Pope warns of idolatry of the market

-2/5/03

The Pope has warned that the great danger posed by the "civilization of consumption" is the so-called idolatry of the market.

Advocating the alternative of a "civilization of love," he suggested that it required "the recognition of the spiritual nature of the human person" and "the appreciation of the moral character of development."

John Paul II offered his econonic views when he received Pavel Jajtner, 55, the new ambassador of the Czech Republic to the Vatican.

The Pope began his address by referring to the political liberty enjoyed by the Czechs after years of enduring the Communist yoke.

"History teaches us that the journey from oppression to liberty is arduous, often marked by the lure of false forms of freedom and hollow promises of hope," the Pope said.

"While economic development and the accompanying social transformation have benefited many in your country" he said, "the weaker members of society, particularly the poor, the marginalized, and the sick and elderly, must be protected."

"Authentic development can never be attained solely through economic means," the Holy Father warned.

"In fact, what has become known as the 'idolatry of the market' - a consequence of the so-called civilization of consumption - tends to reduce persons to things and to subordinate being to having."

"This seriously detracts from the dignity of the human person and makes promotion of human solidarity difficult at best."

"Instead, recognition of the spiritual nature of the human person and a renewed appreciation of the moral character of social and economic development must be acknowledged as prerequisites for the transformation of society into a true civilization of love," John Paul II said.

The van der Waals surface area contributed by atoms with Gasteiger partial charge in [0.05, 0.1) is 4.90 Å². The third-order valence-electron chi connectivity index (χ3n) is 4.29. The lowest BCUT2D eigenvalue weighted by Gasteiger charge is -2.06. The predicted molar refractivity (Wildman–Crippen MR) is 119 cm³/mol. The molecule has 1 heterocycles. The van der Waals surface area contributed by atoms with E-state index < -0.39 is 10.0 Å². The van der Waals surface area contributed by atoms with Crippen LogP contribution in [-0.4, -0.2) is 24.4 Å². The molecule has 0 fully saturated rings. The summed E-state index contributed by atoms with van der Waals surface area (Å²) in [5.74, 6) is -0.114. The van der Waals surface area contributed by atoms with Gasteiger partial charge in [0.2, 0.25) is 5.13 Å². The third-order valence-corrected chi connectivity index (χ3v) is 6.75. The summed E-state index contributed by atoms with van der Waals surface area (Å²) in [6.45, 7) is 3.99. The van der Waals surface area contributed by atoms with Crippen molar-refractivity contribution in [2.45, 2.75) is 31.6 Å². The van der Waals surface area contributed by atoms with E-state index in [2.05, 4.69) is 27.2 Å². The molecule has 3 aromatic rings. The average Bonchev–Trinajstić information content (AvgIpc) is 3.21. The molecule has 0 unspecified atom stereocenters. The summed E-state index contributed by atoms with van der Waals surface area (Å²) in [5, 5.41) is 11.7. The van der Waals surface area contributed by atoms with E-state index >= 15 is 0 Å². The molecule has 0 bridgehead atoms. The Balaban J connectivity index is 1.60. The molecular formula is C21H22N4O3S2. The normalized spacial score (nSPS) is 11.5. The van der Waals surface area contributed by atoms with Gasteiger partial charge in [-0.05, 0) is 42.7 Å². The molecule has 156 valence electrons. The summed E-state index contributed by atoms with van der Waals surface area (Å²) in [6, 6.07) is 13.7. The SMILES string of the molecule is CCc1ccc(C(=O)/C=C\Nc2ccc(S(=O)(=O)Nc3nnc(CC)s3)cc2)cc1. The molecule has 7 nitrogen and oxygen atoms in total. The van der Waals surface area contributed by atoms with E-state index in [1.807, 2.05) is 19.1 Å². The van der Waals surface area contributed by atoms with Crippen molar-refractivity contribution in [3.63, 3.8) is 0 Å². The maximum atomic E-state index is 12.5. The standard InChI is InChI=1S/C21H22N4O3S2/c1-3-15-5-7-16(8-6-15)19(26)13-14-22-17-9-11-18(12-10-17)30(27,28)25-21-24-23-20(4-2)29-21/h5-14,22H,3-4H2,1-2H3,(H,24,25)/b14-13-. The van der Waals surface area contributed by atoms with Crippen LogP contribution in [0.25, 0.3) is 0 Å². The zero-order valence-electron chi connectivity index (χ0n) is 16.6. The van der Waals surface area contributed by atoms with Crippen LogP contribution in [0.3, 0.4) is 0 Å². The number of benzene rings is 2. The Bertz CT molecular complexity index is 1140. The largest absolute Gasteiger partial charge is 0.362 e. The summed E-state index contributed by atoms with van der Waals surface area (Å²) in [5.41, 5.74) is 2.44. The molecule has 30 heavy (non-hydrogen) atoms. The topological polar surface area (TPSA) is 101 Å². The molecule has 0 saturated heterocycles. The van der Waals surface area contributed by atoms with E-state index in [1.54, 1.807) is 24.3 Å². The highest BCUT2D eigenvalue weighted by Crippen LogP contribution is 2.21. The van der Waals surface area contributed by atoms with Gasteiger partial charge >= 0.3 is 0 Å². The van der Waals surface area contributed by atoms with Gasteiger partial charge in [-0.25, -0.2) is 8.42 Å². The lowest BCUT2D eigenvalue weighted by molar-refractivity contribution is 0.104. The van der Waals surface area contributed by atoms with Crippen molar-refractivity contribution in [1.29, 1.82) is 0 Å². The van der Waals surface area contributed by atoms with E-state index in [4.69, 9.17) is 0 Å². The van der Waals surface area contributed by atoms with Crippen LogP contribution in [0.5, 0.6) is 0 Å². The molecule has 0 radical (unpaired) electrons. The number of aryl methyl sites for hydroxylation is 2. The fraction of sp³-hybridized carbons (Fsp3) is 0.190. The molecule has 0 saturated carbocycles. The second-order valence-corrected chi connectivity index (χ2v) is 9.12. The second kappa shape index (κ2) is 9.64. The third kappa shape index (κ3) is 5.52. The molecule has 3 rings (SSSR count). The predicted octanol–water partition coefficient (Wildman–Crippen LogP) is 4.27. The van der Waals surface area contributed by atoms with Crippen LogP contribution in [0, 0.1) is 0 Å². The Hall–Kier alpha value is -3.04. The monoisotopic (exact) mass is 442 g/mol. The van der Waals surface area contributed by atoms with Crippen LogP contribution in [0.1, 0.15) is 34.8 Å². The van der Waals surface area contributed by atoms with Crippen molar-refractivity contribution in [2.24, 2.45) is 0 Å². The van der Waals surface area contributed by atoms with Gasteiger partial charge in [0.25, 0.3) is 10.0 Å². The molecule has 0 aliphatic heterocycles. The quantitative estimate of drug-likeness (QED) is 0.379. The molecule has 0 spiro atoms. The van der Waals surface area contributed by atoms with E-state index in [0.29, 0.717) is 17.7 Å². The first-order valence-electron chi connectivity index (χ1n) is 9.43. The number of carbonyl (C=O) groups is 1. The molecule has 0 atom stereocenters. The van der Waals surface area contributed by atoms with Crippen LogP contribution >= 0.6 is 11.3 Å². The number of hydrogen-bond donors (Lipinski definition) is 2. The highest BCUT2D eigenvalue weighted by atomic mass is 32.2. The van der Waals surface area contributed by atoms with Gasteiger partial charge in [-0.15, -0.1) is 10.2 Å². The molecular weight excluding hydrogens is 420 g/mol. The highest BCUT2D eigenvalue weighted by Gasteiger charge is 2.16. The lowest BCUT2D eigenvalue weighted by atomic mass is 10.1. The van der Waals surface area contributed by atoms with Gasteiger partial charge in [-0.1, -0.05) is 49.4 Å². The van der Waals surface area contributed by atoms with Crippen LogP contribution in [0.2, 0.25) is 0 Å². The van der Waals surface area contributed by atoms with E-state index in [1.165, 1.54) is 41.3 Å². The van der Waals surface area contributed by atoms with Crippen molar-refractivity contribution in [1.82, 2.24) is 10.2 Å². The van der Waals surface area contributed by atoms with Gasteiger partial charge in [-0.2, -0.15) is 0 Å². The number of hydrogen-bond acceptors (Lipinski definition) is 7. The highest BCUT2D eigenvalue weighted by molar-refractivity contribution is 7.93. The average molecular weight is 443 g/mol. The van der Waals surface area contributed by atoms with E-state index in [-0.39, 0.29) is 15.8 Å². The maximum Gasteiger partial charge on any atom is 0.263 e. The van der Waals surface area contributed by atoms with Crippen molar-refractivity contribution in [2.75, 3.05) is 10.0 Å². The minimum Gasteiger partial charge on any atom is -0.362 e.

The Pontiff also referred to the crossroads European countries now face, which he says offers them the possibility to reflect on "the fundamental and defining role of Christianity in their particular cultures."

In this regard, the Holy Father stressed the importance of Christian education, which "vigorously affirms and defends the source of the human person's dignity and his place in God's design."

"In this context we cannot fail to be concerned that an eclipse of the sense of God has resulted in an eclipse of the sense of man and of the sublime wonder of life to which he is called," the Pope lamented.

"While the tragic calamities of war and dictatorship continue to disfigure violently God's loving plan for humanity, so too the more subtle encroachments of increasing materialism, utilitarianism and marginalization of faith gradually undermine the true nature of life as a gift from God," he added.

"As the nations of Europe move toward a new configuration," he said, "the desire to respond to the challenges of a changing world order must be informed by the Church's perennial proclamation of the truth which sets people free and which enables cultural and civic institutions to make genuine progress."